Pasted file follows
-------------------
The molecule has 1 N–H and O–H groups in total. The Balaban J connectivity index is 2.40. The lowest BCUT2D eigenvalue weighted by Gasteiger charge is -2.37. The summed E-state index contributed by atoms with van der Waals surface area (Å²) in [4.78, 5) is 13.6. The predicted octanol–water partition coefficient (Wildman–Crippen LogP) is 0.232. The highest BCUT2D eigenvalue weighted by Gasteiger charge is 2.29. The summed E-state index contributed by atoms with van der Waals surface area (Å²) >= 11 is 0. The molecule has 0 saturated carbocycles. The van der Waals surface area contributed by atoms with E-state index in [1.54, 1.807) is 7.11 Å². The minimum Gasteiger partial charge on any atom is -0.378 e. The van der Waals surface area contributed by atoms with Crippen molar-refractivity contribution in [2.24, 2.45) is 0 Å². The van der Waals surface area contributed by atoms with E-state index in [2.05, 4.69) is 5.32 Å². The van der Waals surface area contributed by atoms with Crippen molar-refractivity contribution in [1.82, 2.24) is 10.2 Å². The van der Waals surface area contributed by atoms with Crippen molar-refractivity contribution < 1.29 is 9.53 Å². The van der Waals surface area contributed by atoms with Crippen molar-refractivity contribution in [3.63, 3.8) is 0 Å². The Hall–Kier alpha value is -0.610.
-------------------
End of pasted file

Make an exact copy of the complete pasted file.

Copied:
The molecule has 1 N–H and O–H groups in total. The Balaban J connectivity index is 2.40. The lowest BCUT2D eigenvalue weighted by Gasteiger charge is -2.37. The summed E-state index contributed by atoms with van der Waals surface area (Å²) in [4.78, 5) is 13.6. The predicted octanol–water partition coefficient (Wildman–Crippen LogP) is 0.232. The highest BCUT2D eigenvalue weighted by Gasteiger charge is 2.29. The summed E-state index contributed by atoms with van der Waals surface area (Å²) >= 11 is 0. The molecule has 0 saturated carbocycles. The van der Waals surface area contributed by atoms with E-state index in [1.54, 1.807) is 7.11 Å². The minimum Gasteiger partial charge on any atom is -0.378 e. The van der Waals surface area contributed by atoms with Crippen molar-refractivity contribution in [2.24, 2.45) is 0 Å². The van der Waals surface area contributed by atoms with E-state index in [2.05, 4.69) is 5.32 Å². The van der Waals surface area contributed by atoms with Crippen molar-refractivity contribution in [1.82, 2.24) is 10.2 Å². The van der Waals surface area contributed by atoms with Crippen molar-refractivity contribution < 1.29 is 9.53 Å². The van der Waals surface area contributed by atoms with Crippen molar-refractivity contribution in [3.63, 3.8) is 0 Å². The Hall–Kier alpha value is -0.610.